A decade ago, Stanford University students searching for a course on Jewish history or culture needed more than a little mazel.
Today, students can pick from 30 such classes offered annually. They can access tens of thousands of newly acquired volumes on Judaism. And they can boast of one of the nation's top Jewish studies programs.
On the cusp of its 10th anniversary, Stanford's Jewish studies program is reaching its stride.
"We were able to create the program we dreamed about," said Steven Zipperstein, the program's director and the Daniel E. Koshland professor of Jewish culture and history. "Any creative thing we've wanted to do, we've managed to do."
Although the anniversary isn't official until fall, the Jewish studies program is already celebrating with its Conference on American Jewish Culture from May 12 to 15. An exhibit called "Freedom, Anxiety and Engagement: Ten Years of Jewish Studies at Stanford" is also on display now through May 16 at the Green Library.
The history of the Jewish studies program, though brief, is dense:
*The program now has eight full-time professors and 16 graduate students, who enroll through the history or religious studies departments. Stanford's School of Education has begun offering a Ph.D. with a concentration in Jewish education.
*Graduate students now receive full fellowships through an endowed fund.
*A dozen book collections have been purchased in the past two years, helping push the program's research library to an estimated 80,000 volumes.
*Last month, "The Jews in 19th Century France" by Israeli historian Michael Graetz became the first book published through the new series called Stanford Studies in Jewish History and Culture.
*The fifth issue of the Jewish Social Studies journal is rolling off the press since Stanford's Zipperstein and Aron Rodrigue took over as editors in 1993.
*A weekly study program for 21 community teens called the Mid-Peninsula Midrasha is run by graduate students. And a book group, led by professors, attracts 60 to 70 community members each month.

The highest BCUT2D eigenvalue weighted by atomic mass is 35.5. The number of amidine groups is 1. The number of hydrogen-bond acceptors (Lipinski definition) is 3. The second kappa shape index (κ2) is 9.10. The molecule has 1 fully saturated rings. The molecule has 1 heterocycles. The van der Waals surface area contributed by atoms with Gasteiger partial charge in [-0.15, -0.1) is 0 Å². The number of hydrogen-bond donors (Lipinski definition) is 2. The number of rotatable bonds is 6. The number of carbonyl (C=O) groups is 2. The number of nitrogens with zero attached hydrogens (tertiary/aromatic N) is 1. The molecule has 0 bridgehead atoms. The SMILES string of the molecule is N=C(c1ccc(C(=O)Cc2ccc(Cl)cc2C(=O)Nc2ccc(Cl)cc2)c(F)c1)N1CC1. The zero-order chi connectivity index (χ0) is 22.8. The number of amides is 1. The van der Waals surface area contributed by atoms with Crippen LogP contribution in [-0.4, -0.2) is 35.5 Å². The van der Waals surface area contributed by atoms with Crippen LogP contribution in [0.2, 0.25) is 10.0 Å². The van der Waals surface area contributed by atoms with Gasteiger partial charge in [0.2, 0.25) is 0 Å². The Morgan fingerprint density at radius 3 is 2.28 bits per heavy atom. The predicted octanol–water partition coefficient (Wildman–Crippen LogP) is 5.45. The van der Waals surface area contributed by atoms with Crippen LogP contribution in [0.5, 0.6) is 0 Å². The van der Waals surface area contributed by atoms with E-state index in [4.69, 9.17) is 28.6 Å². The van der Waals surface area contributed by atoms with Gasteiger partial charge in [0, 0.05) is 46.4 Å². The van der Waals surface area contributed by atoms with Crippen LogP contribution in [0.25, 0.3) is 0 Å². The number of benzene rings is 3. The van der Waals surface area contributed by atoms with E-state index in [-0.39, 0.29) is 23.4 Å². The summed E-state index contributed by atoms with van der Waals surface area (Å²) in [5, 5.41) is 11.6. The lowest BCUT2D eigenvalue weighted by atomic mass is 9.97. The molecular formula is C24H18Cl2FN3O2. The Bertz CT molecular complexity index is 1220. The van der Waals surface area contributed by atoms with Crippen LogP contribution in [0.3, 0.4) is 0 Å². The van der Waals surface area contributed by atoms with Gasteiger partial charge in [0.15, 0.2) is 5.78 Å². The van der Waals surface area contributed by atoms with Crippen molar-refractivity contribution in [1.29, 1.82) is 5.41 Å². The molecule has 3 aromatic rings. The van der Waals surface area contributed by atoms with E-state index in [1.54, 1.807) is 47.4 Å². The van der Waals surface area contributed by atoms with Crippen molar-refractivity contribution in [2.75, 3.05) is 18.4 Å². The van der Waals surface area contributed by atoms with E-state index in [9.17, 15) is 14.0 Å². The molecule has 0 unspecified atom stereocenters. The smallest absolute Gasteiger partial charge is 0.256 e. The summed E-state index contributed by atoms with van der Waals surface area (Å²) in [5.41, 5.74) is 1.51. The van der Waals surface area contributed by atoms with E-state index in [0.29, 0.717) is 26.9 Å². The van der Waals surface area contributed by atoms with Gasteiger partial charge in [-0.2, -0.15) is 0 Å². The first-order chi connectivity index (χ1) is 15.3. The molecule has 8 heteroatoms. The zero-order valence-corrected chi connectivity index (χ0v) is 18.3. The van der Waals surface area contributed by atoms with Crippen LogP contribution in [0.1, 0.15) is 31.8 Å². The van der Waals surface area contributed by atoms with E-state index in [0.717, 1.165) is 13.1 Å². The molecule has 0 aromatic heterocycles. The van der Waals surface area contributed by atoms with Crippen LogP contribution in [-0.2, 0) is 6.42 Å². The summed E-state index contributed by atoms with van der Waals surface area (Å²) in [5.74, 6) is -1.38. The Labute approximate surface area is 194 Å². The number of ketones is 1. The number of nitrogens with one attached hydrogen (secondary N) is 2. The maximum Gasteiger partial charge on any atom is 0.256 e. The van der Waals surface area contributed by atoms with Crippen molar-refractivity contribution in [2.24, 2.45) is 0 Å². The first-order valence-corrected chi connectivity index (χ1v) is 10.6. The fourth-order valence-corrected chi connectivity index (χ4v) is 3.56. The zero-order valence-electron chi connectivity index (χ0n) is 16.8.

The funding to build Jewish studies has come partly through private foundations and individuals, including the Koret Foundation and the S.F.-based Jewish Community Federation's endowment fund.
Today, Zipperstein asserts, Stanford runs neck and neck with Yale and Columbia universities in the field of modern Jewish history and religious studies.
"It surprised a number of universities," Zipperstein said of the program's rapid ascension.
Arnold Eisen, a professor of religious studies who came to Stanford in 1986 to join the fledgling program, said he considers two accomplishments particularly important.
"First, we've taught literally thousands of undergraduates. That means people who otherwise wouldn't have been exposed to Jewish history, Jewish thought and Jewish literature on a high level were," he said.
"Second, we built from scratch a world-class graduate program in a short time."
One of Stanford's main rivals offers more restrained praise.
Professor Yosef Yerushalmi, director of Israel and Jewish studies at Columbia University, called Stanford's Jewish studies "a fine program."
"You can say they're building an excellent faculty. They have acquired a fine Judaica library," he said. "The question is, it's too young a program to tell what the people who receive their doctorates will do."
So far, two individuals have earned doctorates.
In December 1993, Naomi Koltun-Fromm became the first graduate student affiliated with the program to earn her Ph.D. She is now the director of Jewish studies and an assistant professor of classical studies at Tulane University in New Orleans.
She arrived at Stanford in fall 1987, when the program was in its infancy. As a result of her timing and her specific interest in ancient Jewish history, Koltun-Fromm said, "I made my own way. I made my own program."
But she quickly adds that Stanford's professors are just plain "nicer" and more willing to offer personal attention than their counterparts on the East Coast whom she describes as "entrenched in competitiveness."
Friendliness doesn't win a school its reputation as an academic and research giant, though. Among the program's most significant accomplishments to this end is the expansion of its library, Zipperstein said.
Roger Kohn, Reinhold family curator of Judaica and Hebraica at Stanford, has been buying 3,000 to 5,000 volumes each year. And in the past two years, he was able to buy an extra 16,000 to 18,000 books.
His purchases have included the entire stock of a Yiddish book dealer from New York's Lower East Side, microfilm of The Forward newspaper in Yiddish from 1897 to 1950, and about 500 memorial books of Jewish communities decimated in the Holocaust.
Zipperstein estimated that program now has 80,000 volumes on hand.
The figures aren't exact because Kohn hasn't done an inventory. He won't reveal any financial details but said his book budget has tripled since he arrived four years ago.
Kohn hopes to eventually expand the library to 100,000 or 125,000 volumes.
And while Stanford's academics are patting themselves on the back, they also acknowledge that deficiencies still exist.
The faculty, for example, doesn't include someone who teaches modern Hebrew or Yiddish literature.
"That's a significant intellectual gap," Zipperstein said. "It's one we'd hope to fill in the next few years."